It is the story of Dinah, who is barely mentioned in Genesis, told from her point of view: from the time of her father's meeting of her mother and three 'mother-aunties,' through her childhood, to her first marriage followed by unbelievable grief, and into the later years of her life as a renowned midwife. There are several dramatic plot twists that held my attention and forced me to keep reading to find out what would happen, more so in the second half of the book than in the first.

I would recommend this book to anyone, even those who are unfamiliar with the story from the Bible.
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6 of 6 people found the following review helpful
5.0 out of 5 stars Every woman should read this July 2 2004
We have been lost to each other for so long...I am so grateful you have come...Blessings on your eyes. Blessings on your children. Blessings on the ground beneath you. My heart is a ladle of sweet water, brimming over. Selah."
As of 082903, this book is among the Top Ten Most Popular (most registered) Books on It's not hard to see why. It's the kind of book that should be passed from sister to sister, mother to daughter, generation to generation. Women in the Bible have generally been portrayed as virgins or harlots, often serving as postscripts to the more familiar stories of men who begat men. But who gives birth to those men? Strong, splendid, complicated, terrible, beautiful women.
Anita Diamant weaves a compelling tale of the most vivid, human characters. Her writing flows like the Nile. Rock on.
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12 of 13 people found the following review helpful
5.0 out of 5 stars Very unique and captivating July 19 2004
By A Customer
I loved this book for all the same reasons everyone else did, but I must add that it was very refreshing to read a book with such a unique format. The format of most stories and novels goes: 1. introduction 2. rising action 3. climax 4. falling action 5. resolution
However, "The Red Tent" has no rising action, so the climax hits you like a ton of bricks making for a very unpredictable story. Then, the story continues to rise and fall in very atypical undulations. I love this completely unpredictable format.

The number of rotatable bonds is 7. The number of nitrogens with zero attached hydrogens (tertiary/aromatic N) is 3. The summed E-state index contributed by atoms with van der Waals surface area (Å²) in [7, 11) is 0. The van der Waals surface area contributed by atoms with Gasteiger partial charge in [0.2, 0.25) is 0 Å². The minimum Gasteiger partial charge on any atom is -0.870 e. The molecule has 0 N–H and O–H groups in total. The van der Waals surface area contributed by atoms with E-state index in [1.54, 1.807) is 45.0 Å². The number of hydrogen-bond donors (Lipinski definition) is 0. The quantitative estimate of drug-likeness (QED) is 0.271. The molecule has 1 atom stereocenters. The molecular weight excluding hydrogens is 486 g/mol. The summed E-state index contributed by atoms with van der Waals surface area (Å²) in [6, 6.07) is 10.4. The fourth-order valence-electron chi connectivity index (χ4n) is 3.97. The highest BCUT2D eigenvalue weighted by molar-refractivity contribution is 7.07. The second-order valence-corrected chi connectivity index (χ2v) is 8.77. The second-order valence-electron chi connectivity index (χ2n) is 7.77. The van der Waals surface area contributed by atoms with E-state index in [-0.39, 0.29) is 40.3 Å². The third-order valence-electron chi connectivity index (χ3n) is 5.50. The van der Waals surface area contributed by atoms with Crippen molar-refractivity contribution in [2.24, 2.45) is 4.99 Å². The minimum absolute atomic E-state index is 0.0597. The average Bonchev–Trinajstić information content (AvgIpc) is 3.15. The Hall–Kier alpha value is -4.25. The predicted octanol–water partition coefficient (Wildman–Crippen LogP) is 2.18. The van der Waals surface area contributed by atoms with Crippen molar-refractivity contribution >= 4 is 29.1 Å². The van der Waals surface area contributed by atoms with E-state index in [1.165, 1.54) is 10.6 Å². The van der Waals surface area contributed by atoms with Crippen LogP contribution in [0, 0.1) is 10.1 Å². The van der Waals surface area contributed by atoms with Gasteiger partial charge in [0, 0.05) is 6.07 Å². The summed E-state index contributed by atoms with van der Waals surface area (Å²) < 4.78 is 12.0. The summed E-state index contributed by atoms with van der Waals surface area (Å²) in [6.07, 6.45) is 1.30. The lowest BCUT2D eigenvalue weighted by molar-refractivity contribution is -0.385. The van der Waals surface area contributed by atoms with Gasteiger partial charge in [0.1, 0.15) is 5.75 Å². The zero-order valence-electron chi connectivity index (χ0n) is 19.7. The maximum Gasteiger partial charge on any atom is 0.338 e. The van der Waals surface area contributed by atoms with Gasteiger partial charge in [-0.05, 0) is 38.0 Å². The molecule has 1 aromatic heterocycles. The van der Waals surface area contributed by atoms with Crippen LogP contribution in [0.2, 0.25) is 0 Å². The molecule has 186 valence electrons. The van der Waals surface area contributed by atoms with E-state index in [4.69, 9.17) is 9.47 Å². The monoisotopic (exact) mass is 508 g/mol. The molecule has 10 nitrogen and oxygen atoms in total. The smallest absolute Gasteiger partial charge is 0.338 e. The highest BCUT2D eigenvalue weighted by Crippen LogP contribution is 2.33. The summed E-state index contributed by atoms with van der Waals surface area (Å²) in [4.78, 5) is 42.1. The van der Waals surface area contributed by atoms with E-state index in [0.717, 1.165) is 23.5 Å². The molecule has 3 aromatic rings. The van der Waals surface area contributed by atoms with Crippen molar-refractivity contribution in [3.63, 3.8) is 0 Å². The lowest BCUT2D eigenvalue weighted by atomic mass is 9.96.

One last remark I must make is that I appreciate how Diamant makes no bones about this book being "based on" or having a direct correlation to the stories in the bible. On the very first page of the book she cautions the reader that the stories and names in "The Red Tent" may be similar to those of the Bible, but she is in no way implying that they are true or should be believed.
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8 of 9 people found the following review helpful
5.0 out of 5 stars I am a late bloomer Feb. 15 2007
I must be a late bloomer - it is 2007 and I just read the book loaned to me by a neighbour when I recently broke both my ankles.It is wonderful and as the Boston Globe says "this is what the Bible would read like if it were written by a woman". I concur - this book was wonderful - gave me a sense of the time, the life of women, the life between women and men. The people who complain about the facts should stick to reading the Bible if that is what they are looking for. I loved being able to read about characters that I had heard about in an interesting way.
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1 of 1 people found the following review helpful
5.0 out of 5 stars One of my all-time favorites Oct. 28 2011
I could not put this book down from start to finish. I stayed up until 2 am for 2 nights in a row just to keep reading. "We all share the same mother" - so true. A must-read for all women!
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1 of 1 people found the following review helpful
5.0 out of 5 stars Moving, Profound and Life-Affirming Aug. 22 2009
By J.T.
I loved every moment of this novel. It brought me to tears on numerous occasions. As an exploration of womanhood, childbirth, and all the pain and joy of being women it is without compare. It explored the interesting balance between early Judaism as it coexisted with paganism, even within the same family...and it chronicled the destruction of the power of the goddess image that was inherent in the move to monotheism. It is important for people to recognize that the god of Abram was NOT viewed by early Hebrews in the same way that the diety is now. Whether one sees the god changing or man's (and here I emphasize MAN's) understanding of that god deepening, is irrelevant. The erosion of women's power is a fact of religious history. I found her historically accurate in her depictions of cultural variances between the Canaanites, the Jacobites and the Egyptians. I also found it fabulous the way the three intermixed as they clearly had to have. Men do not come off as horrid en masse and those who do like Levi and Simeon didn't fare too well in the Bible either. Her story is about women and she captures us in all our glory and folly weaving a story of complexity and profundity that left me both heart-broken and enlivened.